- Label: 'Trisol Music Group'
- Genre: 'Folk'
- Release Date: '29th January 2021'
ROME have maintained a remarkable work rate of late, with ‘Parlez-Vous Hate?’ following just months after ‘The Lone Furrow’ and the ambient ‘Gärten Und Strassen’, and what’s more, they’re on fine form here, packing in 12 songs to create what they call ‘a tongue-in-cheek, punk rock cry for freedom of expression!’ It’s certainly a further step away from the neofolk stylings more commonly associated with the band, and is a world away from the more traditional folk of 2019’s ‘The Dublin Sessions’. That doesn’t mean it’s not heavily steeped in recognisable elements of folk, but here, Jérôme Reuter leads his comrades through a set that’s more 80s alternative in its leanings, resulting in an album of protest music that’s often in the vein of New Model Army.
And it IS a protest album, a rallying cry against totalitarianism trampling democracy as large parts of Europe and, indeed, the West more widely, lunges further toward the right, and social division threatens irreparable damage.
The title track is a seriously strong opener, with a strummed acoustic verse dominated by a ragged vocal with Reuter stirring a battling spirit before powering into a chorus truly worthy of the ‘anthemic’ tag. Hot on its heels, ‘Born in the E.U.’ may not be a cover, but there are clear Springsteen overtones, and it’s an instant earworm. Describing the song as ‘an ironic retort to the blue-collar communities and blind nationalism’, it finds Reuter accepting and working within the contradictions of a pride in one’s birthplace while acknowledging its failings and shortcomings.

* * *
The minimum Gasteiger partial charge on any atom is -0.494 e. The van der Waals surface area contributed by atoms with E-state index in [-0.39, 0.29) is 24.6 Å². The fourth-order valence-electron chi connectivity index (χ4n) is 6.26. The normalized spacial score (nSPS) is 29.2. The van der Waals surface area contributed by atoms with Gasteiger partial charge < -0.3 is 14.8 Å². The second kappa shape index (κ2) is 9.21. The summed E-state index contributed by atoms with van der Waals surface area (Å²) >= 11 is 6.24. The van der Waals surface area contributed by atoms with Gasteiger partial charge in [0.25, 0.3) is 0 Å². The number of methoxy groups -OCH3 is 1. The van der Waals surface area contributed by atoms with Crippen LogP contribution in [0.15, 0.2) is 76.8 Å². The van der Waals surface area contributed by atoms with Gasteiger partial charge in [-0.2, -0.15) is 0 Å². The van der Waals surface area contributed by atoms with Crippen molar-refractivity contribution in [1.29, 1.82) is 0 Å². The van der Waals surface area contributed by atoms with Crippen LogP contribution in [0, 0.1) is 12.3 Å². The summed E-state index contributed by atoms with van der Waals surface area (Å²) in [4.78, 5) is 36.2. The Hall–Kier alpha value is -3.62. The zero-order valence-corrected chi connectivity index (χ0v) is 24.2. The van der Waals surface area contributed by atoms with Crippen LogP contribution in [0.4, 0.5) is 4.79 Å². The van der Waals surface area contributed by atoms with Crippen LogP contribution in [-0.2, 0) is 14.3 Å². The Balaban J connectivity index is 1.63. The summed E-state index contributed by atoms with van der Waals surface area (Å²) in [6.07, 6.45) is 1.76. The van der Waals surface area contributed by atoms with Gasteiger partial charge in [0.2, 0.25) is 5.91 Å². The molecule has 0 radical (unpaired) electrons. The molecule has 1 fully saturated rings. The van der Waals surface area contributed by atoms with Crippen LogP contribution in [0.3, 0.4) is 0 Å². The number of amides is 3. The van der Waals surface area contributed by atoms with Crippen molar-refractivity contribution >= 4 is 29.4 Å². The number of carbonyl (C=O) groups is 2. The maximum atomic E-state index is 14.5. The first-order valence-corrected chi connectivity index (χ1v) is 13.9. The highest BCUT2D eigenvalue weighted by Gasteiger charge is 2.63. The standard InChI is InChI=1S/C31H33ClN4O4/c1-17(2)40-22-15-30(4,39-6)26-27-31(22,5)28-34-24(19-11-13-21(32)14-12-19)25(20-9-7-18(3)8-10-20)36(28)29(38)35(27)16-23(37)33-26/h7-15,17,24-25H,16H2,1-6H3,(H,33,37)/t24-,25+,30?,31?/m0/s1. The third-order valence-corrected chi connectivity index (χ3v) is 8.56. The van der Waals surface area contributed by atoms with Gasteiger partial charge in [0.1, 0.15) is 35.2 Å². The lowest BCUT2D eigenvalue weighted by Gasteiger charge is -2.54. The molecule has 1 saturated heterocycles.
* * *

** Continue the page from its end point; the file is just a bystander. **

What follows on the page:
‘Death From Above’ has more of an 80s rock feel to it, while ‘Feral Agents’ is a drum-driven gloomer that calls to mind ‘Pornography’ era Cure, and what’s remarkable about ‘Parlez-Vous Hate?’ is just how packed it is with instant classics. The Teutonic tones of ‘Panzerschokolade’ are propelled by a relentless marching drum. Part DAF, part Rammstein, it’s dark and dense and compelling – and rhyming ‘scooby snacks’ with ‘panzer tracks’ without sounding like a tit is a major achievement.
The power of ‘Parlez-Vous Hate?’ lies in the passion that radiates from its every line and every bar. It’s an album that’s not short on rage and fury, but is also brimming with humanity and sincerity. There is frustration and despair, but it’s countered by optimism, and sends a message of empowerment and a call for unity in these troubled, and troubling times. We need this right now.